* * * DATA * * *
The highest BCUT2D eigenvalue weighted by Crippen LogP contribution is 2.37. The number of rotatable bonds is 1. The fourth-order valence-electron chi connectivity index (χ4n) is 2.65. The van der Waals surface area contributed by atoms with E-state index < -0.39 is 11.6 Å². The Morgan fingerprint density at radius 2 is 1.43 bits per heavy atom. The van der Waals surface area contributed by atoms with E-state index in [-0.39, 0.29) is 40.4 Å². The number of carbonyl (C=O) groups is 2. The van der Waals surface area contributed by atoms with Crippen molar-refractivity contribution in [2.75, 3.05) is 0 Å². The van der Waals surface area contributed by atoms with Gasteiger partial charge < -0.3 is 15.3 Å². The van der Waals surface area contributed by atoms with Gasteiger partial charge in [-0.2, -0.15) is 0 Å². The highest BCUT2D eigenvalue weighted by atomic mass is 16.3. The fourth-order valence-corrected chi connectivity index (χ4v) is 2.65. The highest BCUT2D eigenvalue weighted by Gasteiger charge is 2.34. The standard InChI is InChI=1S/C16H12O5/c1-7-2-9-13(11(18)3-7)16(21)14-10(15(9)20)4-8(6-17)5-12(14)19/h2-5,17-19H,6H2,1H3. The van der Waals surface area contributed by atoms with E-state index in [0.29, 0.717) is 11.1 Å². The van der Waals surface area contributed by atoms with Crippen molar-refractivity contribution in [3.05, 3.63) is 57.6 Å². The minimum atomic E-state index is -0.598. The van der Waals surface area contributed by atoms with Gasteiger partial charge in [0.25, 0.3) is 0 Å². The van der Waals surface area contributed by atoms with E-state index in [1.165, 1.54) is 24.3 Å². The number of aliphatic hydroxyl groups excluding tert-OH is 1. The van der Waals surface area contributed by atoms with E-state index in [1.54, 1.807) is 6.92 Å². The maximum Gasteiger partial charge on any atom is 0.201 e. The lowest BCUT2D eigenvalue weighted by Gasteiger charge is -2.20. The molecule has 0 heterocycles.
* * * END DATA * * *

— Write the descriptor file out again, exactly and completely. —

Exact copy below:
The highest BCUT2D eigenvalue weighted by Crippen LogP contribution is 2.37. The number of rotatable bonds is 1. The fourth-order valence-electron chi connectivity index (χ4n) is 2.65. The van der Waals surface area contributed by atoms with E-state index < -0.39 is 11.6 Å². The Morgan fingerprint density at radius 2 is 1.43 bits per heavy atom. The van der Waals surface area contributed by atoms with E-state index in [-0.39, 0.29) is 40.4 Å². The number of carbonyl (C=O) groups is 2. The van der Waals surface area contributed by atoms with Crippen molar-refractivity contribution in [2.75, 3.05) is 0 Å². The van der Waals surface area contributed by atoms with Gasteiger partial charge < -0.3 is 15.3 Å². The van der Waals surface area contributed by atoms with Gasteiger partial charge in [-0.2, -0.15) is 0 Å². The highest BCUT2D eigenvalue weighted by atomic mass is 16.3. The fourth-order valence-corrected chi connectivity index (χ4v) is 2.65. The highest BCUT2D eigenvalue weighted by Gasteiger charge is 2.34. The standard InChI is InChI=1S/C16H12O5/c1-7-2-9-13(11(18)3-7)16(21)14-10(15(9)20)4-8(6-17)5-12(14)19/h2-5,17-19H,6H2,1H3. The van der Waals surface area contributed by atoms with E-state index in [0.29, 0.717) is 11.1 Å². The van der Waals surface area contributed by atoms with Crippen molar-refractivity contribution in [3.05, 3.63) is 57.6 Å². The minimum atomic E-state index is -0.598. The van der Waals surface area contributed by atoms with Gasteiger partial charge in [0.25, 0.3) is 0 Å². The van der Waals surface area contributed by atoms with E-state index in [1.165, 1.54) is 24.3 Å². The number of aliphatic hydroxyl groups excluding tert-OH is 1. The van der Waals surface area contributed by atoms with E-state index in [1.54, 1.807) is 6.92 Å². The maximum Gasteiger partial charge on any atom is 0.201 e. The lowest BCUT2D eigenvalue weighted by Gasteiger charge is -2.20. The molecule has 0 heterocycles.